Disclaimer: The Marvel universe does not belong to me. In fact, it belongs to Marvel (Wow! What a surprise!)

The characters in this TCP are mine though.


"Ma'am, your son is a mutant."

He looks at the wall. They use too many words, words, words (always). But they never mean them. (feel them, think them)

"I know he's a mutant, his hair is *purple* for Chrissakes!"

Her anger rolls through her (around her, off her) encompassing her fear. (but she'd never put *that* in words) It

comforts her (thrills her)

"Yes. I *ahem* noticed that."

The man's amusement ripples, a thin layer. (protection, concealment, secret) It coats his loathing

and the deeper, darker things he won't admit to. (not here)

"I don't (do) care that he's a mutant..I want to know why he won't fucking talk."

She fills his ears (mind, mouth, skin, heart) with words. None of them mean anything (everything).

They all contradict themselves (each other) and none of them match the other things he hears (feels, sees, knows).

"Well, he could just be a late bloomer."

The pleasant air is false. He stinks of fear (loathing) and wants them to leave (they always do)

"He's nearly five! He'll be starting school soon, what'm I gonna do if he doesn't start talking?"

She doesn't want him (she hates him) Her words weave lies she doesn't know he can feel (hear, see, taste)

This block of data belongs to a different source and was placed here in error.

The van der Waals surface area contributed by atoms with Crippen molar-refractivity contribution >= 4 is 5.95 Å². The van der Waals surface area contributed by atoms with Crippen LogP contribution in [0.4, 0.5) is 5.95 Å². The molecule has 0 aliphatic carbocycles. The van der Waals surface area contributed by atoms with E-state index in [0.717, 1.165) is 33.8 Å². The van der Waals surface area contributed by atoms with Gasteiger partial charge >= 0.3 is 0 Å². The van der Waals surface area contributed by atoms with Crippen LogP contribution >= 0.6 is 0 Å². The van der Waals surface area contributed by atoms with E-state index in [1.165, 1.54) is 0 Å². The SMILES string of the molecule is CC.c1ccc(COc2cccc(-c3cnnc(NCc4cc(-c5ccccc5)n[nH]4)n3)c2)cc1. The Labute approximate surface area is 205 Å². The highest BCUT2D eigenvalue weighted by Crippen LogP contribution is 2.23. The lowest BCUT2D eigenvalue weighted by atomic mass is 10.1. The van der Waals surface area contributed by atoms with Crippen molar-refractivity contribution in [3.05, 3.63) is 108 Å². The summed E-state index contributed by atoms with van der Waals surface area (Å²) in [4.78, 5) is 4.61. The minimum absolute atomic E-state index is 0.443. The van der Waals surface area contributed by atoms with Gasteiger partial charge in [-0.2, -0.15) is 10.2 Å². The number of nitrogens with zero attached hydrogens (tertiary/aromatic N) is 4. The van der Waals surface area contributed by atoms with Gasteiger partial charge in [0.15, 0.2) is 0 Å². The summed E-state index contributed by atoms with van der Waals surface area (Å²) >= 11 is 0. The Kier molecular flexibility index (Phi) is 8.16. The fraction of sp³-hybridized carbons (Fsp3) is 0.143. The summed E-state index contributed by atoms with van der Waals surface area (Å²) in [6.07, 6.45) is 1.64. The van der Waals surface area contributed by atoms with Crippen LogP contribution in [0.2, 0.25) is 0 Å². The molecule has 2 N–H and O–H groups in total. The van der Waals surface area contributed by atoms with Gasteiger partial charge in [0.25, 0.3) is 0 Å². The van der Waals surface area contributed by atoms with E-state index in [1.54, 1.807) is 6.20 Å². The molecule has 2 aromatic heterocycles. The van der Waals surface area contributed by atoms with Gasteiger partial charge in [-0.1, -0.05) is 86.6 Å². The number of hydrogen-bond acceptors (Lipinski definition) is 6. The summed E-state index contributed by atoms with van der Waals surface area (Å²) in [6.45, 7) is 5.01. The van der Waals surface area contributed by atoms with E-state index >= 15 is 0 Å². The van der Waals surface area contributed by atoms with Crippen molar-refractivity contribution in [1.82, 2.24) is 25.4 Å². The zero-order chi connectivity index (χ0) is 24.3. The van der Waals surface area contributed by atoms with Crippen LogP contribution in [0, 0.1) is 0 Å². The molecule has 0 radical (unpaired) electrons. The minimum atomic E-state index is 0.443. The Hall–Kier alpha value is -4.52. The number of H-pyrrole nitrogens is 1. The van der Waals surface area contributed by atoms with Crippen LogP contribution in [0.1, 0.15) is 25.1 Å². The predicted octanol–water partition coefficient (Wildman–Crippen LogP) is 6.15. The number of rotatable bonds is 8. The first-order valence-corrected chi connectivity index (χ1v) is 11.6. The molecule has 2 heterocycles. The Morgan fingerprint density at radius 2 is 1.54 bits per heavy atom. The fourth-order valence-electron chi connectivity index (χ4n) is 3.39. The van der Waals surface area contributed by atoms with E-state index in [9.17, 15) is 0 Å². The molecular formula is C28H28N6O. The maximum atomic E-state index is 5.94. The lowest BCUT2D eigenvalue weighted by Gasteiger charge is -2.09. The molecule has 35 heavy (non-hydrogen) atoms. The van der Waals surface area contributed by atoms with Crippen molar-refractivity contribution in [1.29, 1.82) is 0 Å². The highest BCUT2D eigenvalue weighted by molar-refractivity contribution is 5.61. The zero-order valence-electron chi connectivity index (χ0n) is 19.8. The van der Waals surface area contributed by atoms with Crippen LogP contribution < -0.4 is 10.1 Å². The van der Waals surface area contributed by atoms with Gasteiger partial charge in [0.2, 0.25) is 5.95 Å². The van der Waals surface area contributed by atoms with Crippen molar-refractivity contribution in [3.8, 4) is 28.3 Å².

He doesn't know why she uses words when she doesn't understand them.

"I wish I could help, but I'm not really a specialist on mutation. Or psychology for that matter, why

don't I refer you to another doctor?"

The man smiles. It doesn't reach his eyes (heart, mind, soul) His words are worthless. (they always are)

As they leave the man gives him a lollipop . He pulls his hand back quickly, after, and his disgust rolls

off of him like waves (pain, rage, death).

"Come on you."

Her hands leave bruises, but there are already bruises there (there always are). He knows the burn under the

words means there will be more later, and then, more words. Telling him she didn't mean it (she did).

He wishes he could put the things he thinks (feels, knows) in words for her. But there

aren't enough words, and none of them mean the right things.